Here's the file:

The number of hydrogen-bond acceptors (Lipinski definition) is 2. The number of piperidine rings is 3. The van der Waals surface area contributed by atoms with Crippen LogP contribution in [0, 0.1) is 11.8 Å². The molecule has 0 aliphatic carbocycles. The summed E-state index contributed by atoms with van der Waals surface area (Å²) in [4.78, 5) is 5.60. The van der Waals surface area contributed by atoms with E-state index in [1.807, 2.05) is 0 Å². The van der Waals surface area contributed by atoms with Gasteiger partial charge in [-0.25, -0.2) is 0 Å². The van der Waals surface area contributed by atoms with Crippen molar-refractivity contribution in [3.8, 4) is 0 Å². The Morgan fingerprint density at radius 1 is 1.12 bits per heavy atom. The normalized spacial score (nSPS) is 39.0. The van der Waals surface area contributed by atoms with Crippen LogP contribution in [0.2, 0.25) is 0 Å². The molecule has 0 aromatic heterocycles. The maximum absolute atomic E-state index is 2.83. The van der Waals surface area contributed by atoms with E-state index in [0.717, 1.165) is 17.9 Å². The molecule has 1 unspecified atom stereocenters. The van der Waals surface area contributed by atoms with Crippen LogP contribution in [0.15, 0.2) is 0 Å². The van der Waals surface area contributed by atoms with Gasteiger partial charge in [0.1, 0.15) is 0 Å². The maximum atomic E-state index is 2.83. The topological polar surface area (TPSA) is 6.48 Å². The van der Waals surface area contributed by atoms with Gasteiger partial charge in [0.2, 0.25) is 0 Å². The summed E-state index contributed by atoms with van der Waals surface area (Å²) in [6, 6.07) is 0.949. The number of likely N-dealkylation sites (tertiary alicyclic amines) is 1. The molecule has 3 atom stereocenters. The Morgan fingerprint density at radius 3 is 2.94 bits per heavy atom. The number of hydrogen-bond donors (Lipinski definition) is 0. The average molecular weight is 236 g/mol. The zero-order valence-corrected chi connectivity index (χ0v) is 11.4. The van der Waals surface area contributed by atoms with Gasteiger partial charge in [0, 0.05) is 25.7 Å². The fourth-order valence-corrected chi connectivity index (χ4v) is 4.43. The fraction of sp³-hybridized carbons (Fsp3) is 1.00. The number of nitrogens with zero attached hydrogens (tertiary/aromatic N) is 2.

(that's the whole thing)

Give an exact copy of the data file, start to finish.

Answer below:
The number of hydrogen-bond acceptors (Lipinski definition) is 2. The number of piperidine rings is 3. The van der Waals surface area contributed by atoms with Crippen LogP contribution in [0, 0.1) is 11.8 Å². The molecule has 0 aliphatic carbocycles. The summed E-state index contributed by atoms with van der Waals surface area (Å²) in [4.78, 5) is 5.60. The van der Waals surface area contributed by atoms with E-state index in [1.807, 2.05) is 0 Å². The van der Waals surface area contributed by atoms with Gasteiger partial charge in [-0.25, -0.2) is 0 Å². The van der Waals surface area contributed by atoms with Crippen molar-refractivity contribution in [3.8, 4) is 0 Å². The Morgan fingerprint density at radius 1 is 1.12 bits per heavy atom. The normalized spacial score (nSPS) is 39.0. The van der Waals surface area contributed by atoms with Crippen LogP contribution in [0.2, 0.25) is 0 Å². The molecule has 0 aromatic heterocycles. The maximum absolute atomic E-state index is 2.83. The van der Waals surface area contributed by atoms with E-state index in [0.717, 1.165) is 17.9 Å². The molecule has 1 unspecified atom stereocenters. The van der Waals surface area contributed by atoms with Crippen LogP contribution in [0.15, 0.2) is 0 Å². The van der Waals surface area contributed by atoms with Gasteiger partial charge in [0.1, 0.15) is 0 Å². The maximum atomic E-state index is 2.83. The topological polar surface area (TPSA) is 6.48 Å². The van der Waals surface area contributed by atoms with Gasteiger partial charge in [0.2, 0.25) is 0 Å². The summed E-state index contributed by atoms with van der Waals surface area (Å²) in [6, 6.07) is 0.949. The number of likely N-dealkylation sites (tertiary alicyclic amines) is 1. The molecule has 3 atom stereocenters. The Morgan fingerprint density at radius 3 is 2.94 bits per heavy atom. The number of hydrogen-bond donors (Lipinski definition) is 0. The average molecular weight is 236 g/mol. The zero-order valence-corrected chi connectivity index (χ0v) is 11.4. The van der Waals surface area contributed by atoms with Gasteiger partial charge in [0, 0.05) is 25.7 Å². The fourth-order valence-corrected chi connectivity index (χ4v) is 4.43. The fraction of sp³-hybridized carbons (Fsp3) is 1.00. The number of nitrogens with zero attached hydrogens (tertiary/aromatic N) is 2.